What’s your sign?

Lim­its on pan­han­dling lead to fed­eral law­suit

Northwest Arkansas Democrat-Gazette - - EDITORIAL PAGE -

It can be said with some ve­rac­ity that no­body re­ally wins when a dis­pute ends up in court. Costs can be high and the time it takes to reach a con­clu­sion shifts from a slow pace to a glacial one.

But our courts are there for good rea­son, not the least of which is their role as a third, co-equal branch of gov­ern­ment de­signed to pro­vide checks and bal­ances on the law­mak­ers (Congress, leg­is­la­tures, city coun­cils, etc.) and those with the re­spon­si­bil­ity to carry out laws (the pres­i­dent, gov­er­nors, may­ors, etc.)

The cities of Rog- ers, Fort Smith and Hot Springs last week be­came de­fen­dants in a law­suit by the Amer­i­can Civil Lib­er­ties Union over con­cerns about the cities’ en­force­ment of anti-pan­han­dling or­di­nances.

Two years ago last month, the U.S. Supreme Court con­cluded the mu­nic­i­pal sign or­di­nance in Gilbert, Ariz., went too far. At the time, few but the most as­tute le­gal ob­servers could have pre­dicted the de­ci­sion would un­leash pla­toons of im­pov­er­ished peo­ple, some of them home­less, to beg for money on street cor­ners in com­mu­ni­ties across the na­tion.

The Ari­zona town’s sign or­di­nance pre­vented a church that met in one lo­ca­tion one week and a dif­fer­ent lo­ca­tion the next from plac­ing tem­po­rary, di­rec­tional signs guid­ing peo­ple to its ser­vices. The town’s reg­u­la­tion of such signs, the High Court ruled, went too far and vi­o­lated Amer­i­cans’ First Amend­ment pro­tec­tions of free speech. In sub­se­quent rul­ings, how­ever, ap­pli­ca­tion of this new in­ter­pre­ta­tion broad­ened to in­clude other speech. And pan­han­dling gained fur­ther le­gal pro­tec­tion as a form of speech.

Flash­ing a sign that asks passersby to give money, the courts say, is just as pro­tected un­der the First Amend­ment as hold­ing a sign that asks peo­ple to vote for a cer­tain can­di­date or to op­pose the Se­nate’s health care bill.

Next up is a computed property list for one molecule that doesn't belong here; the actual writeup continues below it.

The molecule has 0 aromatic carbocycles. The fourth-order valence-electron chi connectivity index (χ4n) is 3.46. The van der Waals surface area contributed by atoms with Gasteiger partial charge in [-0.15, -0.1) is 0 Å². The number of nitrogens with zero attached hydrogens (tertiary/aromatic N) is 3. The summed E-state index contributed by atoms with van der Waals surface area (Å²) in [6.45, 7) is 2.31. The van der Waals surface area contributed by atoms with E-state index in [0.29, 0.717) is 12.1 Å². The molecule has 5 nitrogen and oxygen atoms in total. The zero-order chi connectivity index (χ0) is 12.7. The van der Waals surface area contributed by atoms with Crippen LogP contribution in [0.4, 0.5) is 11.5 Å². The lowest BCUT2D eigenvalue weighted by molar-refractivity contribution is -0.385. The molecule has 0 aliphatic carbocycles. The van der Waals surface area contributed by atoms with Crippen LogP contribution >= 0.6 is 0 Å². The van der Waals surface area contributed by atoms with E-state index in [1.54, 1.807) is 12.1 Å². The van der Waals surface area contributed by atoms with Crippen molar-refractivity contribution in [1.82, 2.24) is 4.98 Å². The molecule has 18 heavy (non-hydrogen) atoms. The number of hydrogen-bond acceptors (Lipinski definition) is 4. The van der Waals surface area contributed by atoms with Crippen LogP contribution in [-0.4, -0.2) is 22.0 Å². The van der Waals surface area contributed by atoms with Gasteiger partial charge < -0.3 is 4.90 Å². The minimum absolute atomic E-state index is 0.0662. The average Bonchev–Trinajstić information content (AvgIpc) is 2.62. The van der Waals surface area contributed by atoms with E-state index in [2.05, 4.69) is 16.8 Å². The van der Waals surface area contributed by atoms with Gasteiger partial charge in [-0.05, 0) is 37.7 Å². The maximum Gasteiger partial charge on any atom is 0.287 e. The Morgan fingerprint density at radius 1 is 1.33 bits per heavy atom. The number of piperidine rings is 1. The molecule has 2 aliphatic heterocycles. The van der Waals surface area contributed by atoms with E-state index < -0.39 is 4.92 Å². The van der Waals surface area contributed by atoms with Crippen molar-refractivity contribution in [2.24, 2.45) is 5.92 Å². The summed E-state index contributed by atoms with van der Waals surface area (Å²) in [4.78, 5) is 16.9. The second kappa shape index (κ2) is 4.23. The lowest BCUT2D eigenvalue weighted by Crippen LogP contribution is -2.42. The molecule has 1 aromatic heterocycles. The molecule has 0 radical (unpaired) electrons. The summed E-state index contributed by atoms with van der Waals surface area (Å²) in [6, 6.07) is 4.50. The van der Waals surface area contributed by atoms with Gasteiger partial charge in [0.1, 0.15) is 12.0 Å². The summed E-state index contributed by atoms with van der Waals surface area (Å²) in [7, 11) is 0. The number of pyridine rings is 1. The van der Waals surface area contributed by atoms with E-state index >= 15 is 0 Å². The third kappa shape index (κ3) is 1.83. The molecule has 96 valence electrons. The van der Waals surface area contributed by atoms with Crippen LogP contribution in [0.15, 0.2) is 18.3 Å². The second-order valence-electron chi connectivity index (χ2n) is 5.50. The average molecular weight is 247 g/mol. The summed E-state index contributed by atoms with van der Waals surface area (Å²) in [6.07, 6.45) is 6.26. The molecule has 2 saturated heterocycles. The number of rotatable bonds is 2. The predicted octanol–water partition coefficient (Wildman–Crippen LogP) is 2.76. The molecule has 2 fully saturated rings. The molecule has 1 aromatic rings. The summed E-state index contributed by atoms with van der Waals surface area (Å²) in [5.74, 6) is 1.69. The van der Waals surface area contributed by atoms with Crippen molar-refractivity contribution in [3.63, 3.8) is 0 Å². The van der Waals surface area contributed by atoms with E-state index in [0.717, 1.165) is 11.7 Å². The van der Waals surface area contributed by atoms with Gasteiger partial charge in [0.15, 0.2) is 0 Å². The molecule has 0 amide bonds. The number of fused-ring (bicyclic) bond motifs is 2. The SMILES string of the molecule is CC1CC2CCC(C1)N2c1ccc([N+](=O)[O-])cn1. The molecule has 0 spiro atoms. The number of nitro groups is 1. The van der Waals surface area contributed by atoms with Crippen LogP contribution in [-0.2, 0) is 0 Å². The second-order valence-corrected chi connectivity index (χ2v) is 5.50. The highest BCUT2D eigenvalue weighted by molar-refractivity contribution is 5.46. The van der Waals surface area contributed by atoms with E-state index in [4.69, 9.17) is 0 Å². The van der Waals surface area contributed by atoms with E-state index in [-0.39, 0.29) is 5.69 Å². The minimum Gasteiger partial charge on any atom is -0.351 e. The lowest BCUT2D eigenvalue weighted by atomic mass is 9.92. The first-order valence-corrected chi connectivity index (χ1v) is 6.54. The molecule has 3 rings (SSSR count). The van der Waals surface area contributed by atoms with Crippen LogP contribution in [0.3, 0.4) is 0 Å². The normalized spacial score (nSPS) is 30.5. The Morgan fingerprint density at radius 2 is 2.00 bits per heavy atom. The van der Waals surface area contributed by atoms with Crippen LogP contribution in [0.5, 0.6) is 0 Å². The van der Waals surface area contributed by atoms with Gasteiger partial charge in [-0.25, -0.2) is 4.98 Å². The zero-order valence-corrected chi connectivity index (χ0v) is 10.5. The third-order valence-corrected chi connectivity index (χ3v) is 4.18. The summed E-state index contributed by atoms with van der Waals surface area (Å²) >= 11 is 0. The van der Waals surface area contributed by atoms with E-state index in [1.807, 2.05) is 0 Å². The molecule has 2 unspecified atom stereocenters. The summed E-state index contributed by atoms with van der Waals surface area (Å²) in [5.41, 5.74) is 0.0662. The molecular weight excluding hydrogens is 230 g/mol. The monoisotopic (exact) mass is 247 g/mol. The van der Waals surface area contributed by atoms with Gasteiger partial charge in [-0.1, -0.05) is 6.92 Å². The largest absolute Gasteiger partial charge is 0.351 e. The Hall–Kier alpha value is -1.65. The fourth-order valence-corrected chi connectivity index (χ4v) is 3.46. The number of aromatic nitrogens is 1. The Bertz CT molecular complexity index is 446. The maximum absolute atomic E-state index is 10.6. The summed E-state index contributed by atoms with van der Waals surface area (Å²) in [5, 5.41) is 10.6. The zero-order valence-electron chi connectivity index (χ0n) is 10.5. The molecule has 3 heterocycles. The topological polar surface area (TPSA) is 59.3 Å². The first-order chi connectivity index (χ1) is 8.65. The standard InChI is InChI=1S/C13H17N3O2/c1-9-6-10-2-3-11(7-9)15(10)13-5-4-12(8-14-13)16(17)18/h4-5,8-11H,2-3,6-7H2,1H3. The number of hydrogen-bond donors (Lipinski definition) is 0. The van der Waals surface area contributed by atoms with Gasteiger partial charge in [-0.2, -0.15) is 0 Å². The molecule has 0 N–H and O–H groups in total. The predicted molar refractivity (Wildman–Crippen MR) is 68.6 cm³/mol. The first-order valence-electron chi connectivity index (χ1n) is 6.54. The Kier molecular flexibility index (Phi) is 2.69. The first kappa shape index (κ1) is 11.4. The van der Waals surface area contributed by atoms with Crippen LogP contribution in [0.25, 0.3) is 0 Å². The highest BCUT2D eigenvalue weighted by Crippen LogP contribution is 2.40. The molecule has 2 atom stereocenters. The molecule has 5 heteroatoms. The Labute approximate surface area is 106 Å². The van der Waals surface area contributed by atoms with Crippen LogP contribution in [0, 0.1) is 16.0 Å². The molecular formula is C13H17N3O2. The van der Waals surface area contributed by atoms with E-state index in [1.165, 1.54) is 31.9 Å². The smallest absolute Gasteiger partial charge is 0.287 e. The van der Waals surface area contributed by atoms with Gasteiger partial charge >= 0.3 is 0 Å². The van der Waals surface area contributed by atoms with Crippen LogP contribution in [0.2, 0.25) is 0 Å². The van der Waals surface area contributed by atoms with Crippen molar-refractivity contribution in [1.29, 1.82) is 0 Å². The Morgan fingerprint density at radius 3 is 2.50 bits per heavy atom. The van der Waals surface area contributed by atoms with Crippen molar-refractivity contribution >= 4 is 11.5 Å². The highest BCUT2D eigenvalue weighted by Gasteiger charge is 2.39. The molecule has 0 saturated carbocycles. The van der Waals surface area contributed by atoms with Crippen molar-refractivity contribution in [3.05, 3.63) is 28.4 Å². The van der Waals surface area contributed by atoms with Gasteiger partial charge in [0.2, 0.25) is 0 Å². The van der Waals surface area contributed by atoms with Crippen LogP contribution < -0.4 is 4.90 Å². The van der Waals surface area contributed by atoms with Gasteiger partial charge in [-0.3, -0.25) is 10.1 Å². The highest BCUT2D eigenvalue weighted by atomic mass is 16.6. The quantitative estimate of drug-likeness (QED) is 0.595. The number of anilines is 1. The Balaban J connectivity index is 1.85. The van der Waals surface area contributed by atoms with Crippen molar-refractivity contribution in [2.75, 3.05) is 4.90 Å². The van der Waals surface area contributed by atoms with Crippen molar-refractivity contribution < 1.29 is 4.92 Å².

In Fort Smith, re­stric­tions that keep pan­han­dlers away from in­ter­sec­tions and other lo­ca­tions are il­le­gal, the ACLU claims. In Rogers, an or­di­nance pro­hibits pedes­tri­ans from so­lic­it­ing from peo­ple in cars with­out a per­mit is­sued by the po­lice chief.

One has to won­der if that’s en­forced as strongly with a poster-hold­ing lo­cal youth group run­ning a fundraiser car wash as it is when a home­less per­son fash­ions card­board into a sign ask­ing for a few dol­lars.

In Hot Springs, it’s a crime to en­ter a road­way, me­dian or other por­tion of a public street or to oth­er­wise ap­proach a ve­hi­cle on a public street to so­licit.

Some cities proac­tively changed their sign or­di­nances and pan­han­dling lim­its in the wake of the Supreme Court de­ci­sions. Oth­ers may have fig­ured they’d keep their pro­hi­bi­tions un­less and un­til some­one raised an is­sue.

City lead­ers in Rogers learned of the law­suit in a City Coun­cil meet­ing last Tues­day, prompt­ing the city’s staff at­tor­ney and Mayor Greg Hines to lament the lack of any di­a­logue be­fore the lit­i­ga­tion.

We typ­i­cally rec­om­mend peo­ple go through es­tab­lished chan­nels to seek re­dress of their griev­ances. Some­times, when an irked res­i­dent writes a nasty let­ter to the ed­i­tor about how a gov­ern­ment of­fice or a busi­ness has han­dled a sit­u­a­tion, the first ques­tion is “Have you con­tacted them to dis­cuss it?” A let­ter to the ed­i­tor about it isn’t al­ways the best open­ing salvo if one is in search of a so­lu­tion.

But it’s en­tirely understandable that some­one who is poor or home­less might stand lit­tle chance of ush­er­ing through changes in mu­nic­i­pal law. It’s hard to fight city hall when you’re not sure where your next meal is com­ing from.

Hines lam­basted the law­suit as “typ­i­cal ACLU ac­tion” and said the or­ga­ni­za­tion isn’t in­ter­ested in solv­ing prob­lems.

Such at­ti­tudes may have some­thing to do with why pan­han­dlers and the ACLU didn’t be­lieve the at­mos­phere for a ben­e­fi­cial res­o­lu­tion to their con­cerns was good in Rogers.

It’s a stretch to sug­gest any city en­forc­ing strong pro­hi­bi­tions against pan­han­dlers should be shocked that a civil lib­er­ties or­ga­ni­za­tion would sue them in the wake of the U.S. Supreme Court rul­ings. Hines’ frus­tra­tion is understandable — no­body wants to be sued — but his re­sponse also sug­gests there was lit­tle hope for changes sig­nif­i­cant enough to sat­isfy lit­i­gants who be­lieve a fun­da­men­tal right guar­an­teed un­der the U.S. Con­sti­tu­tion is be­ing stomped on.

Is the ACLU show­boat­ing? It wouldn’t be a sur­prise. But just be­cause they started by fil­ing a law­suit doesn’t mean cities like Rogers, Fort Smith and Hot Springs can’t take a good, hard look at their or­di­nances and make the ad­just­ments their sharpest le­gal minds be­lieve are de­fen­si­ble in and out of court.

An­other city in North­west Arkansas, Fayet­teville, proac­tively changed its sign or­di­nances last De­cem­ber be­cause its city at­tor­ney saw what was com­ing.

Was it enough? Who knows? But so far, Fayet­teville hasn’t been named in any law­suits.

Newspapers in English

Newspapers from USA

© PressReader. All rights reserved.